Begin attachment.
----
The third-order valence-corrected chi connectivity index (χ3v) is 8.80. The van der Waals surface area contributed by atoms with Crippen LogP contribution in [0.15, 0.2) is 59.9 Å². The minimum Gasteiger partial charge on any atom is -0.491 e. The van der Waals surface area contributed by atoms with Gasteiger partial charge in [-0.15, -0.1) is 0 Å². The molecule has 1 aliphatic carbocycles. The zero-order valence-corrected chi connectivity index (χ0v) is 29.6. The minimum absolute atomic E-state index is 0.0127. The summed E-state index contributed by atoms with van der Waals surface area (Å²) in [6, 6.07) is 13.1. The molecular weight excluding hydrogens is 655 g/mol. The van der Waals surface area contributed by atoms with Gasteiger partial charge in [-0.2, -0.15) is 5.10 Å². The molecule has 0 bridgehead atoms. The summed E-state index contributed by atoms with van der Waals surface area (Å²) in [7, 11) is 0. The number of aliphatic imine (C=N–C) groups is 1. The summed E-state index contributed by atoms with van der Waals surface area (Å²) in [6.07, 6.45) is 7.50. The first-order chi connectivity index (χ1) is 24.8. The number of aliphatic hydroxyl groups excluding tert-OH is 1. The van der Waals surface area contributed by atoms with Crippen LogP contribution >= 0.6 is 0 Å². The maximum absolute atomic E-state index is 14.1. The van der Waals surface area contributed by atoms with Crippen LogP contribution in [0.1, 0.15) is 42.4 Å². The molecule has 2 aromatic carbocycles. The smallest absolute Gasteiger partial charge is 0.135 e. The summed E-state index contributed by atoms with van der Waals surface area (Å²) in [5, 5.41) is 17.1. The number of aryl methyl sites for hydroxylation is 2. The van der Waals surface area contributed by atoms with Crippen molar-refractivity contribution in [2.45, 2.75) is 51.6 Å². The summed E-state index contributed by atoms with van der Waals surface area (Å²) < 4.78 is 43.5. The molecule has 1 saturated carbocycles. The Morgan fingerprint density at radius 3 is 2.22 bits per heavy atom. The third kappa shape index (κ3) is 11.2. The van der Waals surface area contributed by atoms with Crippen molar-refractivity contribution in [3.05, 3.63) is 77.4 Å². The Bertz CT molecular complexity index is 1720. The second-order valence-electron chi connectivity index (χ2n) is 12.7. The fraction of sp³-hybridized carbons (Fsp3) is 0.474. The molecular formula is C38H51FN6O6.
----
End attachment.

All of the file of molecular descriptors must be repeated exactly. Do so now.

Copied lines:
The third-order valence-corrected chi connectivity index (χ3v) is 8.80. The van der Waals surface area contributed by atoms with Crippen LogP contribution in [0.15, 0.2) is 59.9 Å². The minimum Gasteiger partial charge on any atom is -0.491 e. The van der Waals surface area contributed by atoms with Gasteiger partial charge in [-0.15, -0.1) is 0 Å². The molecule has 1 aliphatic carbocycles. The zero-order valence-corrected chi connectivity index (χ0v) is 29.6. The minimum absolute atomic E-state index is 0.0127. The summed E-state index contributed by atoms with van der Waals surface area (Å²) in [6, 6.07) is 13.1. The molecular weight excluding hydrogens is 655 g/mol. The van der Waals surface area contributed by atoms with Gasteiger partial charge in [-0.2, -0.15) is 5.10 Å². The molecule has 0 bridgehead atoms. The summed E-state index contributed by atoms with van der Waals surface area (Å²) in [7, 11) is 0. The number of aliphatic imine (C=N–C) groups is 1. The summed E-state index contributed by atoms with van der Waals surface area (Å²) in [6.07, 6.45) is 7.50. The first-order chi connectivity index (χ1) is 24.8. The number of aliphatic hydroxyl groups excluding tert-OH is 1. The van der Waals surface area contributed by atoms with Crippen LogP contribution >= 0.6 is 0 Å². The maximum absolute atomic E-state index is 14.1. The van der Waals surface area contributed by atoms with Crippen LogP contribution in [0.1, 0.15) is 42.4 Å². The molecule has 2 aromatic carbocycles. The smallest absolute Gasteiger partial charge is 0.135 e. The summed E-state index contributed by atoms with van der Waals surface area (Å²) in [5, 5.41) is 17.1. The number of aryl methyl sites for hydroxylation is 2. The van der Waals surface area contributed by atoms with Crippen molar-refractivity contribution in [2.45, 2.75) is 51.6 Å². The summed E-state index contributed by atoms with van der Waals surface area (Å²) < 4.78 is 43.5. The molecule has 1 saturated carbocycles. The Morgan fingerprint density at radius 3 is 2.22 bits per heavy atom. The third kappa shape index (κ3) is 11.2. The van der Waals surface area contributed by atoms with Crippen molar-refractivity contribution in [3.05, 3.63) is 77.4 Å². The Bertz CT molecular complexity index is 1720. The second-order valence-electron chi connectivity index (χ2n) is 12.7. The fraction of sp³-hybridized carbons (Fsp3) is 0.474. The molecular formula is C38H51FN6O6.